The impact of neurocognitive impairment on occupational recovery of clinically stable patients with bipolar disorder: a prospective study

Authors

  • Carrie E Bearden,

    1. Department of Psychiatry and Biobehavioral Sciences, Semel Institute for Neuroscience and Human Behavior, The David Geffen School of Medicine, University of California, Los Angeles
    2. Department of Psychology, University of California, Los Angeles
    Search for more papers by this author
  • Vivian H Shih,

    1. Department of Biostatistics, UCLA School of Public Health
    Search for more papers by this author
  • Michael F Green,

    1. Department of Psychiatry and Biobehavioral Sciences, Semel Institute for Neuroscience and Human Behavior, The David Geffen School of Medicine, University of California, Los Angeles
    2. VA Greater Los Angeles Healthcare System, Los Angeles
    Search for more papers by this author
  • Michael Gitlin,

    1. Department of Psychiatry and Biobehavioral Sciences, Semel Institute for Neuroscience and Human Behavior, The David Geffen School of Medicine, University of California, Los Angeles
    Search for more papers by this author
  • Kenneth N Sokolski,

    1. VA Greater Los Angeles Healthcare System, Los Angeles
    2. Department of Psychiatry and Human Behavior, University of California, Irvine, CA, USA
    Search for more papers by this author
  • Eric Levander,

    1. Department of Psychiatry and Biobehavioral Sciences, Semel Institute for Neuroscience and Human Behavior, The David Geffen School of Medicine, University of California, Los Angeles
    2. VA Greater Los Angeles Healthcare System, Los Angeles
    Search for more papers by this author
  • Susan Marusak,

    1. Department of Psychiatry and Biobehavioral Sciences, Semel Institute for Neuroscience and Human Behavior, The David Geffen School of Medicine, University of California, Los Angeles
    2. VA Greater Los Angeles Healthcare System, Los Angeles
    Search for more papers by this author
  • Constance Hammen,

    1. Department of Psychology, University of California, Los Angeles
    Search for more papers by this author
  • Catherine A Sugar,

    1. Department of Psychiatry and Biobehavioral Sciences, Semel Institute for Neuroscience and Human Behavior, The David Geffen School of Medicine, University of California, Los Angeles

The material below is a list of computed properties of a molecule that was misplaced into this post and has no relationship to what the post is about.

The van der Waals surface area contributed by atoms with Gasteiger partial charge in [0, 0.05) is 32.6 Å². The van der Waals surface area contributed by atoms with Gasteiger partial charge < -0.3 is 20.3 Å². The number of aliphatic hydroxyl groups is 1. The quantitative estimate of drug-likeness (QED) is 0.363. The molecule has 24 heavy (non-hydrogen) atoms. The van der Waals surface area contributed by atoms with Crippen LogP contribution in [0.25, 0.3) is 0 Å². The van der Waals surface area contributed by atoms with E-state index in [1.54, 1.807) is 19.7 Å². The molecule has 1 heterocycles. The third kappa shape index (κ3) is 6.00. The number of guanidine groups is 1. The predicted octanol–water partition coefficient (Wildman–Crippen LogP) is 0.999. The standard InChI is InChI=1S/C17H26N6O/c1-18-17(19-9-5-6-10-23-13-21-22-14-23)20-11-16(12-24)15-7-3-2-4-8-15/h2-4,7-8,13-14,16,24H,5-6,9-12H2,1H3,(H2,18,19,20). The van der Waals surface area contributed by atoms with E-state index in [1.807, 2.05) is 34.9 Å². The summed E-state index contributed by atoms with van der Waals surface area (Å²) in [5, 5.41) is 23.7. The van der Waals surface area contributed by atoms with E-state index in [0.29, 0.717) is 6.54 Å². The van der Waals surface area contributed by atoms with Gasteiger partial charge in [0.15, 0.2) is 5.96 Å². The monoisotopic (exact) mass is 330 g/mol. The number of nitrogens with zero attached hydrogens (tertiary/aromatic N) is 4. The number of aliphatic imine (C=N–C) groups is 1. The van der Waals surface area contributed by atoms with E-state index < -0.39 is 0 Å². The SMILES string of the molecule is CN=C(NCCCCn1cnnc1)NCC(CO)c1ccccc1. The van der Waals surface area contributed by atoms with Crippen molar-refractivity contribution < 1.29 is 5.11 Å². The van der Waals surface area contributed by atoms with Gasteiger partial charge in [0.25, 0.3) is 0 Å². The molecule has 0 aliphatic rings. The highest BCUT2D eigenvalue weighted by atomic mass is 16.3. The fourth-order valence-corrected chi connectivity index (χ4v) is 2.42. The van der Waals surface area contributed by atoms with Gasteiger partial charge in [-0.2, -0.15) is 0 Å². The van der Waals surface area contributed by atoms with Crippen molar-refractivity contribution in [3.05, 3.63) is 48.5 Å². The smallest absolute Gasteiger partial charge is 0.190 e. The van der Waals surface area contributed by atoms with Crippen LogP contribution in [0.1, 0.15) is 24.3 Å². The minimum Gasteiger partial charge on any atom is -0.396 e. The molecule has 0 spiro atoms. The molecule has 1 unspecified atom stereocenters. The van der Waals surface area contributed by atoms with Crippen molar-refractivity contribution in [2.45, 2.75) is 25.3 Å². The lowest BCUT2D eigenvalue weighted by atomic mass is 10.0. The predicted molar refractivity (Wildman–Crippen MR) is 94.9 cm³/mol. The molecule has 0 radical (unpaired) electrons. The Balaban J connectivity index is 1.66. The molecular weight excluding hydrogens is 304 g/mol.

2. Department of Biostatistics, UCLA School of Public Health
    Search for more papers by this author
  • Lori L Altshuler

    1. Department of Psychiatry and Biobehavioral Sciences, Semel Institute for Neuroscience and Human Behavior, The David Geffen School of Medicine, University of California, Los Angeles
    2. VA Greater Los Angeles Healthcare System, Los Angeles
    Search for more papers by this author

  • MG serves on the speakers bureau for Eli Lilly & Co., Bristol-Myers Squibb, and AstraZeneca; and has received an honorarium from Servier Pharmaceuticals (all unrelated to this study). KNS is a member of the speakers bureaus for Bristol-Myers Squibb and AstraZeneca (unrelated to this study). LLA currently serves on the advisory boards for Forest Laboratories and Merck Pharmaceuticals; and is on the speakers bureau for AstraZeneca. CEB, VHS, MFG, EL, SM, CH, and CAS have no conflicts of interest to report.

Corresponding author:
Carrie E. Bearden, Ph.D.
Department of Psychiatry and Biobehavioral Sciences
University of California, Los Angeles
300 Building Medical Plaza, Suite 2265
Los Angeles, CA 90095, USA
Fax: 310-794-9517
E-mail: cbearden@mednet.ucla.edu

Abstract

Bearden CE, Shih VH, Green MF, Gitlin M, Sokolski KN, Levander E, Marusak S, Hammen C, Sugar CA, Altshuler LL. The impact of neurocognitive impairment on occupational recovery of clinically stable patients with bipolar disorder: a prospective study.
Bipolar Disord 2011: 13: 323–333. © 2011 The Authors.
Journal compilation © 2011 John Wiley & Sons A/S.

Objective:  Many patients with bipolar disorder do not regain their premorbid level of occupational functioning even after mood episodes have resolved. The reasons for this are not well understood. We evaluated the relationship between neurocognition and occupational function in bipolar disorder patients, following symptomatic recovery.

Methods:  A total of 79 previously employed adults with bipolar I disorder who achieved symptomatic recovery (i.e., at least six weeks clinically euthymic) following a manic episode underwent a neurocognitive evaluation and assessment of occupational functioning. Study participants were evaluated every three months thereafter for up to nine months. Factor analysis was applied to reduce the initial set of neurocognitive variables to five domains: episodic memory, working memory/attention, executive function, visual scanning, and speed of processing. Multiple logistic regression models were used to examine the joint predictive values of these domains for determining occupational recovery.

Results:  At the time of symptomatic recovery, four of five neurocognitive factors were significant predictors of concomitant occupational recovery and the fifth, executive function, showed a trend in the same direction. For those not occupationally recovered at baseline, longitudinal analyses revealed that changes between baseline and the three-month follow-up timepoint in most cognitive domains were robust and highly significant predictors of occupational recovery at three months.

Conclusions:  These findings indicate that better neurocognitive function in multiple domains and improvement in these domains over time are strongly predictive of subsequent occupational recovery. Treatments that target cognitive deficit may therefore have potential for improving long-term vocational functioning in bipolar illness.

Ancillary